Hampton’s Joey Mayer makes ‘remarkable’ return

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Saturday, October 22, 2022 | 11:01 AM


Hampton senior quarterback Joey Mayer climbed into an ambulance in mid-September with a dislocated left elbow and a broken heart.

“The whole night, the whole ambulance ride to the hospital, I thought my season was over,” he said. “They initially said, ‘You are not going to be playing again.’ “

But Mayer, injured during a 38-0 victory over Kiski Area on Sept. 16, wasn’t ready to see his final season of high school football come to an end.

Also an all-conference defensive back, Mayer attacked his rehabilitation, while junior Adrian Midgley went 1-1 at quarterback against Armstrong and Connellsville.

Mayer returned to practice Oct. 5. Two days later, he played defense in a 13-7 overtime loss at North Catholic, and played on both sides of the ball in a 42-7 victory against Indiana on Oct. 14, throwing two touchdown passes and running for another TD.

“It was just a good feeling,” Mayer said after practice as the playoff-hopeful Talbots prepared for their Oct. 21 Greater Allegheny showdown with rival Mars. “It (stunk) not being able to out there with my boys who I’ve been practicing with all this season since the summer.”

Said Hampton coach Steve Sciullo, “For him to be able to play the way he played, it was just a remarkable effort.”

Mayer’s season was in doubt after he landed wrong on his left, non-throwing arm while being tackled in the second quarter against Kiski Area. He stayed on the field in pain for about 10 minutes while team trainers reset his dislocated elbow.

“I got my legs taken out from under me and I went to go put (my arm) out and as soon as it hit the ground, (my elbow) just snapped,” he said. “It came out, and it just was flopping around everywhere. It was disgusting.”

Mayer believed his Hampton football days were over until the following night, when X-rays revealed no broken bones, just severely stretched tendons.

“They said with the movement I had at that point, there was a chance that my strength would be there and I would be able to come back,” he said, “and here I am.”

After resting his elbow for about 10 days, Mayer began physical therapy. He received treatments four days a week, using ice and heat as well as an electronic system that stimulated the muscles and helped remove the swelling.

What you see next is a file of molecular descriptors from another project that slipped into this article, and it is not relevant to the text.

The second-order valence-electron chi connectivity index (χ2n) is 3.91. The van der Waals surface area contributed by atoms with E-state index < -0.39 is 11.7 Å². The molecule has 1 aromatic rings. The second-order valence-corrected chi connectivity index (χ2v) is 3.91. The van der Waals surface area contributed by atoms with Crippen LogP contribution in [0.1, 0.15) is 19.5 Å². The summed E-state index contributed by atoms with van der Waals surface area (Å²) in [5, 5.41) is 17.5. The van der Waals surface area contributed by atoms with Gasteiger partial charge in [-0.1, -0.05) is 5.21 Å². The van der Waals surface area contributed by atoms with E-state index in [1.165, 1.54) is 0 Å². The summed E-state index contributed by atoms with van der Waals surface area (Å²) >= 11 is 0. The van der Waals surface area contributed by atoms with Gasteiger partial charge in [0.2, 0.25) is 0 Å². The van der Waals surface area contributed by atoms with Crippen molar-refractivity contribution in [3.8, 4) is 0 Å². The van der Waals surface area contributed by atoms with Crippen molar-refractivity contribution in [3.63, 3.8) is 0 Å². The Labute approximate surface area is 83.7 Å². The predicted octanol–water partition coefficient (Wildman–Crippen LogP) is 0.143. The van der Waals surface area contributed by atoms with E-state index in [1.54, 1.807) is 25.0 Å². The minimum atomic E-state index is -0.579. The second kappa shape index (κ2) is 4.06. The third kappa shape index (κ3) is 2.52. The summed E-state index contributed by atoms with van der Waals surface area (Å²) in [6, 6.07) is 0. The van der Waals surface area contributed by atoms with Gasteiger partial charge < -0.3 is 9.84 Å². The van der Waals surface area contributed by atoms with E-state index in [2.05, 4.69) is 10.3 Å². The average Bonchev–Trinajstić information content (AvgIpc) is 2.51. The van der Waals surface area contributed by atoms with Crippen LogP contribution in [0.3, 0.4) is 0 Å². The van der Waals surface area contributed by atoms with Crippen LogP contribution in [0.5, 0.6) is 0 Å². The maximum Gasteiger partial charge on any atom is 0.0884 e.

“I was trying to get back as fast as possible,” he said. “I started to get better mentally whenever I gained some of my range of motion back.

“It was really, really stiff those first five days. In my head, I was thinking, ‘I’m never going to be able to move this thing.’ That sixth day, I woke up and I was like, ‘I can actually move it today.’ “

On Oct. 5, just 19 days after the injury, Mayer handed Sciullo his clearance papers showing the dual-threat quarterback was medically approved to return to practice and games.

“I looked at it, and I couldn’t believe what I was reading,” Sciullo said. “That’s a serious injury, and for him to come back pretty quickly is a testament to how badly he wanted to play.”

Mayer wears a brace to mobilize his left elbow as well as padding on the arm. He said he is “pretty close” to having full range of motion and felt normal in his return to game action.

“Falling to the ground, it can be rough sometimes,” he said. “It’s just way more sore than my right elbow would be.”

But Mayer is willing to accept the discomfort for the Talbots, who needed to win one of their final two games to have a chance at reaching the WPIAL playoffs for the third year in a row.

He had come a long way since that agonizing 40-minute ride to Children’s Hospital in Pittsburgh one month earlier.

“In the ambulance, I actually didn’t even care about football at that point,” he said. “It was hurting so bad. I just wanted my arm to feel good. It was excruciating. They said it probably hurt more because they reset as soon as possible. That’s the healthiest way, but they said that’s probably what the pain was.”

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